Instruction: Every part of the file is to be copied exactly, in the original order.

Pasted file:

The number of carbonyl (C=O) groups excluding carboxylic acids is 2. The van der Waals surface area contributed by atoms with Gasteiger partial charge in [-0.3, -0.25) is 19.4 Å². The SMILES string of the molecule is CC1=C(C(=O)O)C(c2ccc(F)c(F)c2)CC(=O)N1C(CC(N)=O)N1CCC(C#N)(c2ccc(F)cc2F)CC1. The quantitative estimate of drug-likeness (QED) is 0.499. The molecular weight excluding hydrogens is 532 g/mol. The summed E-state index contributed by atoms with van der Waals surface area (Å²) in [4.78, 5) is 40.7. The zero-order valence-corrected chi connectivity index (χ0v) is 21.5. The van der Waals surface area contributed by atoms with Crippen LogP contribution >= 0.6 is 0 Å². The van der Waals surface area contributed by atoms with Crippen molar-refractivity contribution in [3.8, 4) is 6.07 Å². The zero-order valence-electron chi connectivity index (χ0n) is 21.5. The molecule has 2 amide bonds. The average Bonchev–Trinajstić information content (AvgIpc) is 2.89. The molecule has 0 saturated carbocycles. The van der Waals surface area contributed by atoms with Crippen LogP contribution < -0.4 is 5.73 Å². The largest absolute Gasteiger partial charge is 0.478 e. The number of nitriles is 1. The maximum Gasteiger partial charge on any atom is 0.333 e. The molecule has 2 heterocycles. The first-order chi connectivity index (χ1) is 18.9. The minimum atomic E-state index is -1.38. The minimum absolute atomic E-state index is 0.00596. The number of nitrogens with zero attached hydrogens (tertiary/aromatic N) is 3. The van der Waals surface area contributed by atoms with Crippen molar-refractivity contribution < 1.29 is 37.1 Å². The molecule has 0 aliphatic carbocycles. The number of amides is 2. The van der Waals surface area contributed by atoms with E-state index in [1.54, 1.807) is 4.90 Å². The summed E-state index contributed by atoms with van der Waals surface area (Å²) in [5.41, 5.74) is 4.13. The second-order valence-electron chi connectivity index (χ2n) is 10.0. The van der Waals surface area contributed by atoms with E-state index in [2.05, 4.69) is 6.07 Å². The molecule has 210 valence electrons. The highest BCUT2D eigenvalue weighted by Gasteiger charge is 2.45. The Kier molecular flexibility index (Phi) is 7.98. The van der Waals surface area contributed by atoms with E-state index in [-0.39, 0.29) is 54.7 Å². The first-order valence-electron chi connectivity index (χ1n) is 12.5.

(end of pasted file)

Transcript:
The number of carbonyl (C=O) groups excluding carboxylic acids is 2. The van der Waals surface area contributed by atoms with Gasteiger partial charge in [-0.3, -0.25) is 19.4 Å². The SMILES string of the molecule is CC1=C(C(=O)O)C(c2ccc(F)c(F)c2)CC(=O)N1C(CC(N)=O)N1CCC(C#N)(c2ccc(F)cc2F)CC1. The quantitative estimate of drug-likeness (QED) is 0.499. The molecular weight excluding hydrogens is 532 g/mol. The summed E-state index contributed by atoms with van der Waals surface area (Å²) in [4.78, 5) is 40.7. The zero-order valence-corrected chi connectivity index (χ0v) is 21.5. The van der Waals surface area contributed by atoms with Crippen LogP contribution >= 0.6 is 0 Å². The van der Waals surface area contributed by atoms with Crippen molar-refractivity contribution in [3.8, 4) is 6.07 Å². The zero-order valence-electron chi connectivity index (χ0n) is 21.5. The molecule has 2 amide bonds. The average Bonchev–Trinajstić information content (AvgIpc) is 2.89. The molecule has 0 saturated carbocycles. The van der Waals surface area contributed by atoms with Crippen LogP contribution < -0.4 is 5.73 Å². The largest absolute Gasteiger partial charge is 0.478 e. The number of nitriles is 1. The maximum Gasteiger partial charge on any atom is 0.333 e. The molecule has 2 heterocycles. The first-order chi connectivity index (χ1) is 18.9. The minimum atomic E-state index is -1.38. The minimum absolute atomic E-state index is 0.00596. The number of nitrogens with zero attached hydrogens (tertiary/aromatic N) is 3. The van der Waals surface area contributed by atoms with Crippen molar-refractivity contribution < 1.29 is 37.1 Å². The molecule has 0 aliphatic carbocycles. The number of amides is 2. The van der Waals surface area contributed by atoms with E-state index in [1.54, 1.807) is 4.90 Å². The summed E-state index contributed by atoms with van der Waals surface area (Å²) in [5.41, 5.74) is 4.13. The second-order valence-electron chi connectivity index (χ2n) is 10.0. The van der Waals surface area contributed by atoms with E-state index in [2.05, 4.69) is 6.07 Å². The molecule has 210 valence electrons. The highest BCUT2D eigenvalue weighted by Gasteiger charge is 2.45. The Kier molecular flexibility index (Phi) is 7.98. The van der Waals surface area contributed by atoms with E-state index in [-0.39, 0.29) is 54.7 Å². The first-order valence-electron chi connectivity index (χ1n) is 12.5.